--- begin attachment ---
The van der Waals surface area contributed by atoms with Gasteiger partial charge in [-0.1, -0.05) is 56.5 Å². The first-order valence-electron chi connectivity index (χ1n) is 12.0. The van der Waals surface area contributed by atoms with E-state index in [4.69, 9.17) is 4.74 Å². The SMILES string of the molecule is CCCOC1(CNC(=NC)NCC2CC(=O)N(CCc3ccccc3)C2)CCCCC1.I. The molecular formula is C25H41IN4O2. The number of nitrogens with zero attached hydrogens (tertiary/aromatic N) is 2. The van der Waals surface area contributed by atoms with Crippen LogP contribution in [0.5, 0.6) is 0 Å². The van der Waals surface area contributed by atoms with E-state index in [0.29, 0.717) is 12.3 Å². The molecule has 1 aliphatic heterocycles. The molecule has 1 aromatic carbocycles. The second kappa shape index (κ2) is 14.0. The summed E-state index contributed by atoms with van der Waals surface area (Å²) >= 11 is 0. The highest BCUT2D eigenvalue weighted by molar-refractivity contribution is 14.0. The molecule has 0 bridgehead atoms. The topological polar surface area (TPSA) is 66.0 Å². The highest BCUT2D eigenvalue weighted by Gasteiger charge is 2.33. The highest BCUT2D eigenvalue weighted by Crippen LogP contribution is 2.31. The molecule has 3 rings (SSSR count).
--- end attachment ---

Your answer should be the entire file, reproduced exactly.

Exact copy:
The van der Waals surface area contributed by atoms with Gasteiger partial charge in [-0.1, -0.05) is 56.5 Å². The first-order valence-electron chi connectivity index (χ1n) is 12.0. The van der Waals surface area contributed by atoms with E-state index in [4.69, 9.17) is 4.74 Å². The SMILES string of the molecule is CCCOC1(CNC(=NC)NCC2CC(=O)N(CCc3ccccc3)C2)CCCCC1.I. The molecular formula is C25H41IN4O2. The number of nitrogens with zero attached hydrogens (tertiary/aromatic N) is 2. The van der Waals surface area contributed by atoms with Crippen LogP contribution in [0.5, 0.6) is 0 Å². The van der Waals surface area contributed by atoms with E-state index in [0.29, 0.717) is 12.3 Å². The molecule has 1 aliphatic heterocycles. The molecule has 1 aromatic carbocycles. The second kappa shape index (κ2) is 14.0. The summed E-state index contributed by atoms with van der Waals surface area (Å²) >= 11 is 0. The highest BCUT2D eigenvalue weighted by molar-refractivity contribution is 14.0. The molecule has 0 bridgehead atoms. The topological polar surface area (TPSA) is 66.0 Å². The highest BCUT2D eigenvalue weighted by Gasteiger charge is 2.33. The highest BCUT2D eigenvalue weighted by Crippen LogP contribution is 2.31. The molecule has 3 rings (SSSR count).